reducing each valued medical phrase to one or more radiology codes in radiology from at least one of Current Procedural Terminology, Fourth Revision (CPT4), International Classification of Diseases, Ninth Revision (ICD9), Systematized Nomenclature of Medicine (SNOWMED), a lexicon of radiological terms, or Unified Medical Language System (UMLS); the one or more medical codes being medical identifiers; and
rendering in a first group medical codes corresponding to the medical finding; and
rendering in a second group separate from the first group medical codes corresponding to the medical recommendation,
wherein processing automatically the medical text in the radiology report further comprises generating a lexicon-based hierarchical decision tree for radiology by assigning each valued medical phrase to a location in the lexicon-based hierarchical decision tree.
20. The computer method of claim 19 wherein rendering in the first group medical codes corresponding to the medical finding comprises displaying on a screen the first group,
wherein rendering in the second group medical codes corresponding to the medical recommendation comprises displaying on the screen the second group.
21. The computer method of claim 19, further comprising transcribing dictated words into the medical text using a voice recognition and transcription system.
22. The computer method of claim 19, wherein the circuitry configured to determine which of the medical phrases are valued medical phrases comprises circuitry configured to determine which of the medical phrases are valued medical phrases including content having a corresponding value in a lexicon of radiological terms.
23. An apparatus, comprising:
hardware circuitry configured to process automatically medical text from a radiology report, the circuitry configured to process automatically medical text comprises circuitry configured to:
identify medical phrases contained within the medical text;
extract the medical phrases from the medical text;
determine which of the medical phrases are valued medical phrases, a valued medical phrase includes content having a corresponding value in a lexicon of relevant terminology in radiology, the valued medical phrase being either a medical finding or a medical recommendation;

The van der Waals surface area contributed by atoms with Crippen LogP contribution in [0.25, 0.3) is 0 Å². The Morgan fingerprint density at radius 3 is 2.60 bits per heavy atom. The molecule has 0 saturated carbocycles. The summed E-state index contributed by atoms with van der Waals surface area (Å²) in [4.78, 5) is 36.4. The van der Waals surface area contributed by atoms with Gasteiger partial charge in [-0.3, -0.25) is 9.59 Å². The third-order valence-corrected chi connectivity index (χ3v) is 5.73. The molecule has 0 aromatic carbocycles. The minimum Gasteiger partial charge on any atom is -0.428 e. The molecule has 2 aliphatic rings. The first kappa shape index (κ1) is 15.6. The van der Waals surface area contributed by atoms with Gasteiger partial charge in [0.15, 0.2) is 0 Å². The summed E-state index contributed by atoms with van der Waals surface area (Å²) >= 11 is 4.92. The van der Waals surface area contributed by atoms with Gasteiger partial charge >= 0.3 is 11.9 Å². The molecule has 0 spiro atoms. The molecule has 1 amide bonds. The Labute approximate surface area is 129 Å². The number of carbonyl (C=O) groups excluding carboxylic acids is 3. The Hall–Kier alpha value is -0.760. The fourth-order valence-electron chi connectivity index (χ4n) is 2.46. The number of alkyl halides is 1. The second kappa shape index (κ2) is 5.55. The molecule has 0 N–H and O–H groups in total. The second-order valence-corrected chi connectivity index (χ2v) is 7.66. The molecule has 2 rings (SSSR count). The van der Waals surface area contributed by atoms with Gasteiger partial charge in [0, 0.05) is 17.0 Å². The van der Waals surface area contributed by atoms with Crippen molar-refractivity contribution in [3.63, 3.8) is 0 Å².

reduce each valued medical phrase to one or more medical codes in radiology from at least one of Current Procedural Terminology, Fourth Revision (CPT4), International Classification of Diseases, Ninth Revision (ICD9), Systematized Nomenclature of Medicine (SNOWMED), a lexicon of radiological terms, or Unified Medical Language System (UMLS); the one or more medical codes being medical identifiers; and
render in a first group medical codes corresponding to the medical finding; and
render in a second group separate from the first group medical codes corresponding to the medical recommendation,
wherein the circuitry comprises a processor,
wherein the circuitry configured to process automatically the medical text from the radiology report further comprises circuitry configured to generate a lexicon-based hierarchical decision tree for radiology by assigning each valued medical phrase to a location in the lexicon-based hierarchical decision tree.
24. The apparatus of claim 23, wherein the circuitry configured to render in the first group medical codes corresponding to the medical finding comprises circuitry configured to display on a screen the first group; and
wherein the circuitry configured to render in the second group medical codes corresponding to the medical recommendation comprises circuitry configured to display on the screen the second group.
25. The apparatus of claim 23, further comprising circuitry configured to transcribe dictated words into the medical text.
26. The apparatus of claim 23 wherein the apparatus is configured to process automatically medical text in fourteen seconds from a thousand radiology reports in to one of reports comprising clinically significant findings or reports comprising recommendations for subsequent action.